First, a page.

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As Gas Companies Prepare Pollution Settlements, New Jersey Voters Limit How They Can Be Spent

The state is poised to receive hundreds of millions of dollars from BP, ExxonMobil, Shell and Sunoco.

The Passaic River in Paterson, N.J.
The Passaic River in Paterson, N.J.
(AP/Larry Scucci)
This story is part of our 2017 elections coverage.

New Jersey is likely on the cusp of receiving hundreds of millions of dollars from companies settling pollution lawsuits. The largest of those is a proposed $225 million settlement with ExxonMobil for pollution near two refineries in the northern part of the state. Sunoco, BP and Shell have also settled with the state for pollution near gas stations. Together, those settlements could bring in another $165 million.

The state's voters decided by a 2-1 margin Tuesday that the bulk of that money -- and all future pollution payouts -- will be spent on environmental projects, not on general state operations.

Environmentalists successfully pushed a constitutional amendment that will now require the legal payouts to go toward projects like building parks, removing dams or adding bike trails. If voters had rejected the amendment, all but $50 million would have gone into the state’s main checking account to pay for things like health insurance, prisons or schools.

Ed Potosnak, executive director of the New Jersey League of Conservation Voters, one of the groups behind the ballot measure, says it will effectively create a “lockbox” for environmental uses.

“The administration [of outgoing Gov. Chris Christie] has been raiding those funds and diverting them away from polluted communities, away from environmental restoration projects that enhance the neighborhoods, that help restore the habitats, that [allow for] recreational usage of waterways available to residents,” he says. “Instead, that money has gone to general funds to make up for budget shortfalls and bad fiscal decisions."

But the Christie administration wasn’t the only culprit, says Potosnak. Other New Jersey governors have used similar tactics, and the Democratic-controlled state legislature allowed Christie to veto restrictions on the use of environmental settlements. (New Jersey voters on Tuesday elected Phil Murphy, a Democrat, to succeed Christie.)

Even though Potosnak blames lawmakers for many of the diversions, he notes that they were the ones who put the constitutional amendment on the ballot.

“Interestingly, 70 percent of the legislature voted to put the question to the public so that they could stop themselves and the administration from doing this. They’re asking for help,” he says. “In the face of Democrats and Republicans coming together and stealing money from communities that were polluted, this [amendment] makes a lot of sense.”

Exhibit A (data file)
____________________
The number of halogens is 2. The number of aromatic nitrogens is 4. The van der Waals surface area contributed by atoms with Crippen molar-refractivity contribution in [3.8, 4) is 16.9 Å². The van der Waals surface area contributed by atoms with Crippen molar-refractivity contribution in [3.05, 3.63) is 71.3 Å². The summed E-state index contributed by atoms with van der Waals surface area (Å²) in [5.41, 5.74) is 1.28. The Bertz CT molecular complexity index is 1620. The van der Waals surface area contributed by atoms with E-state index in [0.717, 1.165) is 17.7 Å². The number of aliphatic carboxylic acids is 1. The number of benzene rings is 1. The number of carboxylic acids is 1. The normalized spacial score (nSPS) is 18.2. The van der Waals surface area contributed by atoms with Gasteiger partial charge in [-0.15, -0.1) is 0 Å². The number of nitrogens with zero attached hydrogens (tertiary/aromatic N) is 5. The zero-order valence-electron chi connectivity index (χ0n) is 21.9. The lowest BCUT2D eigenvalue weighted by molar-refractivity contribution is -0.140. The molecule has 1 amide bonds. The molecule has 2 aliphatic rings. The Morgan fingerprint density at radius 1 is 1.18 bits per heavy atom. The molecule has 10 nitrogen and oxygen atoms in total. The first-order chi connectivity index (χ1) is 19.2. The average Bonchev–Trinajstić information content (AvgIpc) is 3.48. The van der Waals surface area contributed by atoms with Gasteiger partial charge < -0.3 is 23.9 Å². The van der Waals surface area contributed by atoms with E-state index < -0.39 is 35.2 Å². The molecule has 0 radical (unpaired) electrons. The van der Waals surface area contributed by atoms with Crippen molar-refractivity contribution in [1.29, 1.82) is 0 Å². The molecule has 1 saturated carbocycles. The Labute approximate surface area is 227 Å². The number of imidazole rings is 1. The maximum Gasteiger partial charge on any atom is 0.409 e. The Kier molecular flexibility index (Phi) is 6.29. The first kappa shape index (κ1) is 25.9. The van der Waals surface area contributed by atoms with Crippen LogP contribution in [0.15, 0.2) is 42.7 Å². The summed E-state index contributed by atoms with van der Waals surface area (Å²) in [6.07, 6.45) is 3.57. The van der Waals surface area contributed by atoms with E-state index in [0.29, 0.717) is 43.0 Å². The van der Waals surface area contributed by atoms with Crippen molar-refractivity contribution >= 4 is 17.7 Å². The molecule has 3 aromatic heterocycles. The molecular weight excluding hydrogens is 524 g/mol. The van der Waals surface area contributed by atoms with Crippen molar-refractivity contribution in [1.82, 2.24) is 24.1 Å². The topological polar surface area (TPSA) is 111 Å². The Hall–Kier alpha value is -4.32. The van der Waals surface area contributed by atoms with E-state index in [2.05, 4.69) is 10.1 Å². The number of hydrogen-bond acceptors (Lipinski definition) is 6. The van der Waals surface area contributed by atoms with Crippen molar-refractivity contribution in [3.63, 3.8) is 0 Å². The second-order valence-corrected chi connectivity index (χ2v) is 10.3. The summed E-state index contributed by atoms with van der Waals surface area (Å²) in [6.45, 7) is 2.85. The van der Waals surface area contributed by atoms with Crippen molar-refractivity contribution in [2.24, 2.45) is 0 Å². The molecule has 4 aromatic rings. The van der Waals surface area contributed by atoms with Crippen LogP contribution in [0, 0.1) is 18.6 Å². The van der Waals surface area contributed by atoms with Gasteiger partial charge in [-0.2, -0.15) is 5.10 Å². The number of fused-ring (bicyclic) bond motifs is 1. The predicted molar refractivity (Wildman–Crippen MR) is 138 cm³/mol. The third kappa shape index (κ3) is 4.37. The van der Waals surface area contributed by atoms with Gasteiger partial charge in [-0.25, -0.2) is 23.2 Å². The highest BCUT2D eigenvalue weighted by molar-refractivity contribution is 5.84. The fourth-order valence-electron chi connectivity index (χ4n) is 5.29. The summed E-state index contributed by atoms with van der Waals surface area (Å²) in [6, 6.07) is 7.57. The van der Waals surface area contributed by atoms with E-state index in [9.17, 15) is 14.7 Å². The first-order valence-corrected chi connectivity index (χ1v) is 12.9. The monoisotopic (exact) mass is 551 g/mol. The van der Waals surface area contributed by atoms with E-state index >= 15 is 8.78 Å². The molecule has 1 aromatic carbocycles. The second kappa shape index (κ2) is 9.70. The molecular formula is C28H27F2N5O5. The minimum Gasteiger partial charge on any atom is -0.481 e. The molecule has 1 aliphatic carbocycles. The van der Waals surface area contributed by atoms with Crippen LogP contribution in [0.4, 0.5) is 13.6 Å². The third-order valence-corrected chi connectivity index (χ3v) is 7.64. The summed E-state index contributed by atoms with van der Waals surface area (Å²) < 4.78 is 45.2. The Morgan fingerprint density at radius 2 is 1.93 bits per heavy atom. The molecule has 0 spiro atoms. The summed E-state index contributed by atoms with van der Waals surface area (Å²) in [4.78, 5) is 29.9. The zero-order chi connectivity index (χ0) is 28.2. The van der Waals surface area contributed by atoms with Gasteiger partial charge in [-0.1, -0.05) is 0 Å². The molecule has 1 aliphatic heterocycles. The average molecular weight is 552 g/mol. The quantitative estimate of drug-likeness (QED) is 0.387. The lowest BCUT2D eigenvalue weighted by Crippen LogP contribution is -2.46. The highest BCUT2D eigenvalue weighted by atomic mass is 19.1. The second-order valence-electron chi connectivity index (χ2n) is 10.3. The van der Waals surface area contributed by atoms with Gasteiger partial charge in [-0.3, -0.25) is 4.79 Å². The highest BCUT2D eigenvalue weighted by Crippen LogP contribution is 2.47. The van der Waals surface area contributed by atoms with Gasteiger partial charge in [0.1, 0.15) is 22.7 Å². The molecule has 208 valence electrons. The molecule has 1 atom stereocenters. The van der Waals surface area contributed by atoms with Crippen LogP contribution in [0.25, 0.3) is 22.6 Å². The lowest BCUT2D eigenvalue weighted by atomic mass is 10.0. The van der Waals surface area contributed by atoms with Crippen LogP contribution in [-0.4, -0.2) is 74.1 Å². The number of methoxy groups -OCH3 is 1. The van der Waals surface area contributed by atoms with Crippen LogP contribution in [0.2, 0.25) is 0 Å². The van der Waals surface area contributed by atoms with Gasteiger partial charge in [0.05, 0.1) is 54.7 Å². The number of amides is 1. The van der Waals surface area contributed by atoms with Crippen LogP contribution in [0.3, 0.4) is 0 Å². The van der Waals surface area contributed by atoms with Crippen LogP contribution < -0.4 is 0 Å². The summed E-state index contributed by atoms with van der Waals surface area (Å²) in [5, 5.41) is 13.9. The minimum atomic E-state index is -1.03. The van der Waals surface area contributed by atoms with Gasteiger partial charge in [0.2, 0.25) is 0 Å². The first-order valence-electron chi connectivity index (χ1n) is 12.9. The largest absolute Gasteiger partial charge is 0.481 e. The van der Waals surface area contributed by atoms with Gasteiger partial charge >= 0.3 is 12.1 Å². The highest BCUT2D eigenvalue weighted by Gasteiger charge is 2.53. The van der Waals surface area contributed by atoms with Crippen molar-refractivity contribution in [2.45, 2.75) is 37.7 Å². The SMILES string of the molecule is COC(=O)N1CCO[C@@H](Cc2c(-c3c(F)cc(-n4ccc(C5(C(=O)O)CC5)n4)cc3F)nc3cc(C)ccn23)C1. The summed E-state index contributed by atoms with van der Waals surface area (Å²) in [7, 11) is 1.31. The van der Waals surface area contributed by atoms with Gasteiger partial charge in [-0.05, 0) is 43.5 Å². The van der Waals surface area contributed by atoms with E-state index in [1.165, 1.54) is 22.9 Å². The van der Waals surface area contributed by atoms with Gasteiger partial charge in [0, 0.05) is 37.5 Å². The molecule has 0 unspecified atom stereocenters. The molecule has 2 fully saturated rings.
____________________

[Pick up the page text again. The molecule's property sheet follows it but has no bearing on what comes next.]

The amendment echoed similar debates around the country. As governments become more transparent about how tax dollars and other sources of money are spent, lawmakers and taxpayers are pushing for them to be used more wisely or fairly. Last month, for example, Louisiana voters approved a ballot measure that bans future gas tax revenue from funding transportation employee salaries.

Since the 1980s, New Jersey has been pushing for polluters to clean up industrial waste, particularly in the Passaic River watershed near New York City. One of the ways it’s done that is by using a state law nicknamed the “Spill Act,” which not only requires companies to clean up the pollution they caused but also to pay to fix the damage caused by that pollution.

Regarding the Passaic River alone, New Jersey has recovered more than $355 million in three rounds of settlements. That money has been designated for, among other things, restoring the waterfront in Newark and building a marina around the Arthur Kill, the strait of water that separates New York's Staten Island from northern New Jersey.

Debbie Mans, the executive director of NY/NJ Baykeeper, an environmental group, says those types of projects are especially important in poor neighborhoods that have long had to deal with contaminated waterways and a lack of parks and other outdoor recreation areas because of the pollution.

“It makes sense that the money that’s collected for these impacts go back into those communities to make them healthier, to provide more open space and to provide outdoor recreational opportunities. That’s what this whole program is about,” she says. “Allowing it to be diverted to the general fund, where it could go anywhere for any reason undercuts the purpose of the program and does a huge disservice to these communities."

There was no organized opposition to the constitutional amendment.

Meanwhile, environmental groups are still contesting the 2015 Exxon settlement, which falls far short of the $8.9 billion in damages that the state had originally sought. Environmentalists charged that Christie’s office pushed for the deal for political reasons. Although the Christie administration has settled many large natural resource damage cases from previous administrations, it has not launched any of its own.  

This story is part of our 2017 elections coverage.

Dan is Governing’s transportation and infrastructure reporter.
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